big kids: part 4 of 4

big-kids-4

Today marks the final installment of the current “big kids” series. I hope you’ve been enjoying the trip down memory lane. But more importantly, I hope you collected a few things during your journey and brought them back with you, dusted them off, and started playing with them again in the now.

In case you missed them, be sure to catch up to speed on PART 1, PART 2 and PART 3 (particularly PART 1, which sets the stage for each following post, including this one!).

Let’s take one more look at something we used to know as kids, but maybe have forgotten as we’ve gotten older:

4. Children know how to stay in the now.

Do you remember how long summers felt when you were a kid? How long a vacation week felt? How long even a single day off of school felt? Why is that?

The thing is, kids know how to live in the moment.

I remember being a kid and spending what must have been hours making a detailed shadow box of “The Muppet Show” stage with my sister.  We made 3D finger puppets using paper bags, crayons, needle and thread, and cotton balls for stuffing.  We made every character we could think of, starting with the obvious cast (like Kermit and Miss Piggy) and then moving to the more obscure (like some nameless also-ran from the ballroom where they told terrible jokes).  Then we would put on our own shows, singing the full opening song before each of our “episodes.” Never once did we think about how long it would take to be done, what we would do next, or even when dinner would be. I guess we just figured someone would call us eventually.

My childhood friend Jon and I would go for walks around his neighborhood (remember when walks weren’t “power walks”?). I remember a day that we walked up a big hill at the park. When we got to the top, panting a bit, Jon turned around and assessed our climb, hands on his hips:

Jon: “That was a pretty big hill.”

Me: “Yup.”

Jon: “We should roll down it.”

Me: “Yup.”

And down we went.  Then up. Then down again, until we were laughing uncontrollably, feeling good and swirly.  I suppose we might have been setting out to go somewhere at the start of that walk, though I can’t recall exactly.  That hill needed to be rolled down, and so we did.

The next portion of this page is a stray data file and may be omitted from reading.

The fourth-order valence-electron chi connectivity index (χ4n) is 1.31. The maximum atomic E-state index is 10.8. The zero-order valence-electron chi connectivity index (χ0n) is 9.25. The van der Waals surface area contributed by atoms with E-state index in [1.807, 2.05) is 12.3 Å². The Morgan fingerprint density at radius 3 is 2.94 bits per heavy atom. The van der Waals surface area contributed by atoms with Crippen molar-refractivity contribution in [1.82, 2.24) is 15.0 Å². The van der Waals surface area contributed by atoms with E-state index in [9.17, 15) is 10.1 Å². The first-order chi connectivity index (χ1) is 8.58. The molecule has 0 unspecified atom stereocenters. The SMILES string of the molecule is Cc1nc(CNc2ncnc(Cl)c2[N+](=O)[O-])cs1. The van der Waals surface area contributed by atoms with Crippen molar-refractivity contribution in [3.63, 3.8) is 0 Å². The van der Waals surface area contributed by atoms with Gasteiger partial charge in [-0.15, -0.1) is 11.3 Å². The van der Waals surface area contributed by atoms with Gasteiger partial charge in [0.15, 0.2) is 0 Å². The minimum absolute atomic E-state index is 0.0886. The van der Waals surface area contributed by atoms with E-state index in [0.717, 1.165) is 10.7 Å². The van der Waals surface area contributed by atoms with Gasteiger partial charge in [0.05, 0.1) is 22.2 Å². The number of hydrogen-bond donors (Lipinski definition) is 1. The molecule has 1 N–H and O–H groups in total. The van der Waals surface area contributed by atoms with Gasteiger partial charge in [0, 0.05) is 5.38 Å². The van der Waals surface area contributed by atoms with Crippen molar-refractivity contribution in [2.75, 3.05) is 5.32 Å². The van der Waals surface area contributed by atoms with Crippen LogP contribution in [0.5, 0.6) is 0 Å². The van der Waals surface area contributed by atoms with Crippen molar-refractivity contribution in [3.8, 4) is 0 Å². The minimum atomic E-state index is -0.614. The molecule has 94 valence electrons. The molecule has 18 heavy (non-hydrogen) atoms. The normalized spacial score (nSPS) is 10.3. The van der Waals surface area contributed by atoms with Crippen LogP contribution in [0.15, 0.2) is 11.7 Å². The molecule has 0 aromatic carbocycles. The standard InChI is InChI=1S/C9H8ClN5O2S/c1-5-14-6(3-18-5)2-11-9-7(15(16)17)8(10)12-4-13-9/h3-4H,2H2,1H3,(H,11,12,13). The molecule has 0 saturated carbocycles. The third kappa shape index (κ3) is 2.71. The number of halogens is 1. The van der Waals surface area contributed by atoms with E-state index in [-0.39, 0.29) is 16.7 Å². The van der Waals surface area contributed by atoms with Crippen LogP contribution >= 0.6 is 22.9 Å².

What changed?

I’m convinced that time seems to move faster as we get older simply because we stop living in the moment, trading it for living almost entirely in the past or the future. Stop and really think about that!

big kid 4_tweetable

As adults, for some reason, we begin to adopt habits like replaying bad days at the office after we’re home, or arguments after they’re over.

Or we begin to think solely in terms of how much time is left until some future event.

Until we can finally crawl into bed.

Until our two-week vacation in June.

Until rent or taxes are due.

Until the joy (or expenses) of the holidays.

Until our parents will die.

Until we will.

Whatever the particular reasons, we stop living in the now. We miss the moments we are walking through – even the people beside us in those moments – because our focus is perpetually elsewhere, in some distance place ahead or behind us. And that can cause life to feel as if we are skipping (hopping, even leaping) between “major events,” instead of strolling along, taking time to enjoy the beauty of right now.

*****

Please – don’t just take this four-part series merely as some sort of lament on the “way things are for adults” or as just a nostalgic reflection. The child-you is still very much in there. It knows how to laugh. To love simply. To live fully in a moment. To just be.

As the saying goes, it’s like riding a bike.  You haven’t forgotten. You just have to spend some time remembering how.

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